HMSC Currents

OSU Hatfield Marine Science Center Staff Newsletter

HMSC Currents

“Big Data” challenge seeks techie solution to science problem

December 15th, 2014 · No Comments · Uncategorized

NEWPORT, Ore. – Hatfield Marine Science Center researchers studying the marine food web have literally tens of millions of photographic images of small marine organisms called “plankton” to identify – a task that would take two lifetimes to finish manually.

Their hope is that the data science community can develop a computer algorithm that can do it automatically.

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Click on image for video about National Data Science Bowl competition.

This week, Booz Allen Hamilton, a management and technology consultant firm, and Kaggle, the leading online data science competition community, announced the launch of the inaugural National Data Science Bowl to seek a solution to this “big data” challenge.

They are offering prize money totaling $175,000 to the creators of the top three algorithms – the largest such purse designated for a Kaggle competition benefitting social good. More information on the National Data Science Bowl is available at:

The 90-day competition will not only provide the data science community a chance to flex its creativity and brain power, it hopefully will solve a challenge facing marine science researchers who need to process massive amounts of data in hours, not decades. The winning algorithms will be donated to Oregon State University’s Hatfield Marine Science Center in Newport, Ore., for use by the scientific community.

“The National Data Science Bowl was born from the realization that, in order for the data science community to grow and thrive, it must be given opportunities to use its talents to benefit both business and society,” said Josh Sullivan, vice president of Booz Allen Hamilton’s Strategic Innovation Group. “We are extremely honored to partner with leaders such as Kaggle and the Hatfield Marine Science Center for this initiative.”

Robert Cowen, director of OSU’s Hatfield Marine Science Center, admits the task is daunting. In the summer of 2014, center researchers embarked on an 18-day expedition funded by the National Science Foundation to study interactions between larval fishes, their planktonic prey, and their predators in the Straits of Florida. With their specially designed imaging system, the In Situ Ichthyoplankton Imaging System (ISIIS), they collected 32 terabytes of images of plankton, fish and jellyfish.

That is an amount of data equivalent to 9 million MP3 songs, or enough music to listen to nonstop for 52 years.

Screen Shot 2014-12-15 at 11.22.02 AMPlankton are the fundamental biological building blocks of ocean ecosystems, yet scientists don’t know as much about them as they would like, including their diversity, interactions with other marine organisms, what triggers their blooms, and how they respond to climate change.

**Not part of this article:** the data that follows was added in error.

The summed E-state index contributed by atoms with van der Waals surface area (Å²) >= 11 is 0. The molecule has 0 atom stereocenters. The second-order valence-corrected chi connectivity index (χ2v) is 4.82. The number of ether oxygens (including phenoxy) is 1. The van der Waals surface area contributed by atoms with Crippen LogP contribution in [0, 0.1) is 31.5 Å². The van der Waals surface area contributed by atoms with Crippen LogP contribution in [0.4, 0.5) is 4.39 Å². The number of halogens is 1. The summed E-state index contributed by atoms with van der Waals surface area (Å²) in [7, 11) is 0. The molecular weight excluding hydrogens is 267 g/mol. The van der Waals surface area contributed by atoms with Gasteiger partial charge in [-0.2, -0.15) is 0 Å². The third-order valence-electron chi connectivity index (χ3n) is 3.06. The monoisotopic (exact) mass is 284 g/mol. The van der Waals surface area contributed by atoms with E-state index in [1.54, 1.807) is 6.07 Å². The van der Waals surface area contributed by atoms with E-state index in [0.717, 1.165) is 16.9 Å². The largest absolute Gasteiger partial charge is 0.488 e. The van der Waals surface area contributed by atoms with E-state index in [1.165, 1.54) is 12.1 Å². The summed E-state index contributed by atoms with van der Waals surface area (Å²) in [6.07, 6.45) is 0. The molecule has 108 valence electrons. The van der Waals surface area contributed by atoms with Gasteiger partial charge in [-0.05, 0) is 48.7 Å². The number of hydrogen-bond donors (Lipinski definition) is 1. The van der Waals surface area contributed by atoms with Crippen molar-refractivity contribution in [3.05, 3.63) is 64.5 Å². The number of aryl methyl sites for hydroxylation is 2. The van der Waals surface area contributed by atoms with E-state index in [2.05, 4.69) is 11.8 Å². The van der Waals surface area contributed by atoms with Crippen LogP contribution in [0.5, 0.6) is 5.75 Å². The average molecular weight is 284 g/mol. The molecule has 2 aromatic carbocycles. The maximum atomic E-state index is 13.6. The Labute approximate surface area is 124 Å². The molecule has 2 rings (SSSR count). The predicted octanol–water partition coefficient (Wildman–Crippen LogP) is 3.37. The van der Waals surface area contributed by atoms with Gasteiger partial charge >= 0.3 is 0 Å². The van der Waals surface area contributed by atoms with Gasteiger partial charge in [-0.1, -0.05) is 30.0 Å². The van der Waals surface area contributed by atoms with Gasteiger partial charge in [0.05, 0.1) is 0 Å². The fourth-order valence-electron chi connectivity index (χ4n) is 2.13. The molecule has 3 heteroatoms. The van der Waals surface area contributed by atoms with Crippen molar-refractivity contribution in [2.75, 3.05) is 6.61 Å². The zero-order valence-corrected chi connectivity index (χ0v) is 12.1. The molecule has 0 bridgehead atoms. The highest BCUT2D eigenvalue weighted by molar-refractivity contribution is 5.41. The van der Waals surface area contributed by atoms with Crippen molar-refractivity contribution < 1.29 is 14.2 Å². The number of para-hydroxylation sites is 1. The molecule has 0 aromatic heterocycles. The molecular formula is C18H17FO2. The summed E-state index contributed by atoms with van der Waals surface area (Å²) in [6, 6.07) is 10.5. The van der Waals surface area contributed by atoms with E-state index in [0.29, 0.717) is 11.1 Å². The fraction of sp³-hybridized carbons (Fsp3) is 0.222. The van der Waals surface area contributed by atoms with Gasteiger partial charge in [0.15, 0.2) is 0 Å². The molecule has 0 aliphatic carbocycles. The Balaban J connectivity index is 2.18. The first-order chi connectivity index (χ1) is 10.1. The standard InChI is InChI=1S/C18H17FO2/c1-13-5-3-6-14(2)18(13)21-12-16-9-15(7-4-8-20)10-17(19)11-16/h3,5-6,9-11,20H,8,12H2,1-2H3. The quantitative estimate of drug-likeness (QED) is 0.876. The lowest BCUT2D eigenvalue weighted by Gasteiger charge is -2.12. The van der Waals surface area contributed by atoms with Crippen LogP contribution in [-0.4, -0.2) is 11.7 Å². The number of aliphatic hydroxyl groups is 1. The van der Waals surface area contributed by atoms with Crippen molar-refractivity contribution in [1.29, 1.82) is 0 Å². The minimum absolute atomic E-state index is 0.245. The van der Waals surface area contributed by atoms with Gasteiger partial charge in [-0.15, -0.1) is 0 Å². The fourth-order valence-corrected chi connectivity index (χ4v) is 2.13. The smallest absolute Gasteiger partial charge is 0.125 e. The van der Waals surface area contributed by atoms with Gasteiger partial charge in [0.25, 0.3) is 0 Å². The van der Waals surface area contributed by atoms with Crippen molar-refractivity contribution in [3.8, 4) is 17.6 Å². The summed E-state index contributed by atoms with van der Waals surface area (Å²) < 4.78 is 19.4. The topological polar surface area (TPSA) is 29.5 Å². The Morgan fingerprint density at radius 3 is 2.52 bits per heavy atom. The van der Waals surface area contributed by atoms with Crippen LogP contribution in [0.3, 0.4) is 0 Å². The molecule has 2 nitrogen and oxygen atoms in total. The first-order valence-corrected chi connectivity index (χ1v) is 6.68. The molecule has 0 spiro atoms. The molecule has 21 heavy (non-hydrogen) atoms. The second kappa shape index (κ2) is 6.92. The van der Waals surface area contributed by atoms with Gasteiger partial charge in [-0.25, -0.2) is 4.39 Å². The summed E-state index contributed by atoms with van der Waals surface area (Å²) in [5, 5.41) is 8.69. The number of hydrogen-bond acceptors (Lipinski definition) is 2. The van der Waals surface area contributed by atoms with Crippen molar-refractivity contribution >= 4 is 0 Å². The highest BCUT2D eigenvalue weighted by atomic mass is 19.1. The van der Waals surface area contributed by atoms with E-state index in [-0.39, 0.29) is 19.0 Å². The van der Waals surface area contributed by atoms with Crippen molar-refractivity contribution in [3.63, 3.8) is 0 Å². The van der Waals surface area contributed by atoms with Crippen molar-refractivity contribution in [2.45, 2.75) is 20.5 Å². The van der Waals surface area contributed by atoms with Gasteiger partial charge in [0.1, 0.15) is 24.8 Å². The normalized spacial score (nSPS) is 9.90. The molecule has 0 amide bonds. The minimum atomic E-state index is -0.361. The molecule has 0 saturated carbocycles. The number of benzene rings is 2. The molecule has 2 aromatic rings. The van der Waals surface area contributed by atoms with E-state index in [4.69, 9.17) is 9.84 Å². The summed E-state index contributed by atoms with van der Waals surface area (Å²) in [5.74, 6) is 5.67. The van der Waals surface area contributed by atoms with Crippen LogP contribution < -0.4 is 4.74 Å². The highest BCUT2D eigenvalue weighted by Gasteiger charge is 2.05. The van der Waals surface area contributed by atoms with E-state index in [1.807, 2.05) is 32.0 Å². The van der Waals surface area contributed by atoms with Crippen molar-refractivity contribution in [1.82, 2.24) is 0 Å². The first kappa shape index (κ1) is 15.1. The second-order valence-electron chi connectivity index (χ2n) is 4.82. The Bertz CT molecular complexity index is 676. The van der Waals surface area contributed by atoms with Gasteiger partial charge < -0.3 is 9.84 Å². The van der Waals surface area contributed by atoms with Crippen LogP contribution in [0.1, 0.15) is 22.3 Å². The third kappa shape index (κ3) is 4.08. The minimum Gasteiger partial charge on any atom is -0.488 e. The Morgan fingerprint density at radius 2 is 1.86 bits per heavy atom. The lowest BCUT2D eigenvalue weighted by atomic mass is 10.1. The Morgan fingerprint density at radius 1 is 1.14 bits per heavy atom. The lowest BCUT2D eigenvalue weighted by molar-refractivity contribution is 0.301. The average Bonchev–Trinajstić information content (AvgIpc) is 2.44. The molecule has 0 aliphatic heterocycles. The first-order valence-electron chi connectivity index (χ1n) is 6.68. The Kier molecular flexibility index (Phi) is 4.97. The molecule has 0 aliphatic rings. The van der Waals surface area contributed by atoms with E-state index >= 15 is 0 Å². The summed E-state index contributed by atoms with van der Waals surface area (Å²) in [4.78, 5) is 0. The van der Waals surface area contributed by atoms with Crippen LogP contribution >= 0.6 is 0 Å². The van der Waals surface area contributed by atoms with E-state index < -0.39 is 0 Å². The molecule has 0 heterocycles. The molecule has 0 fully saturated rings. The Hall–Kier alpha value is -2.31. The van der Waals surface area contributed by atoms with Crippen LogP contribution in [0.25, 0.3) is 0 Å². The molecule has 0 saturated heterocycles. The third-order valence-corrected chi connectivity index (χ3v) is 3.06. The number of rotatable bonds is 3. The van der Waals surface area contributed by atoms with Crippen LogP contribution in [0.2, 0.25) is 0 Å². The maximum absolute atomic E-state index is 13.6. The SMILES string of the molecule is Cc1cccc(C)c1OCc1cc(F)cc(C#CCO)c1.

Advancing scientific knowledge about these tiny organisms begins with identifying and cataloguing them, Cowen pointed out.

“Many economically important animals – including fishes, crabs and other shellfish – are part of the plankton in their early life stages,” he said. “Much of what we study relates to understanding the relationship between larval fishes and their planktonic prey and predators.”

Ultimately, what scientists are interested in “is what drives variation in year-to-year population abundances of key fish species,” said Su Sponaugle, co-principle investigator on the project and a professor in the Department of Integrative Biology at OSU.

Jessica Luo, a doctoral student from the University of Miami’s Rosenstiel School of Marine and Atmospheric Sciences working with Cowen and Sponaugle at the Hatfield Center, said what the researchers need from the data science community is akin to “facial recognition” software for planktonic species.

“At a minimum, we’re aiming for an automatic classification system that can identify organisms to the class or order level, in general groups like fish or shrimps,” she said. “But with distinctly shaped or transparent organisms, we think it might be possible to get down to the genus or even species level. It will be difficult, because plankton are of all different sizes, shapes and orientations, and are moving in all different directions.”

Kelly Robinson, a post-doctoral researcher at the Hatfield Marine Science Center, said scientists would benefit greatly from an automated system that could provide near real-time data of plankton abundance and diversity while aboard ships.

Screen Shot 2014-12-15 at 11.16.41 AM“From a resource management perspective, it is less effective to analyze plankton abundance and diversity from four years earlier if the resource that depends on plankton responds rapidly to environmental change,” she said. “The current process of manually identifying organisms is time-consuming and laborious.  The ocean is changing rapidly and there is an urgency to learn as much as we can about plankton interrelationships to help ensure the health of our marine environments.”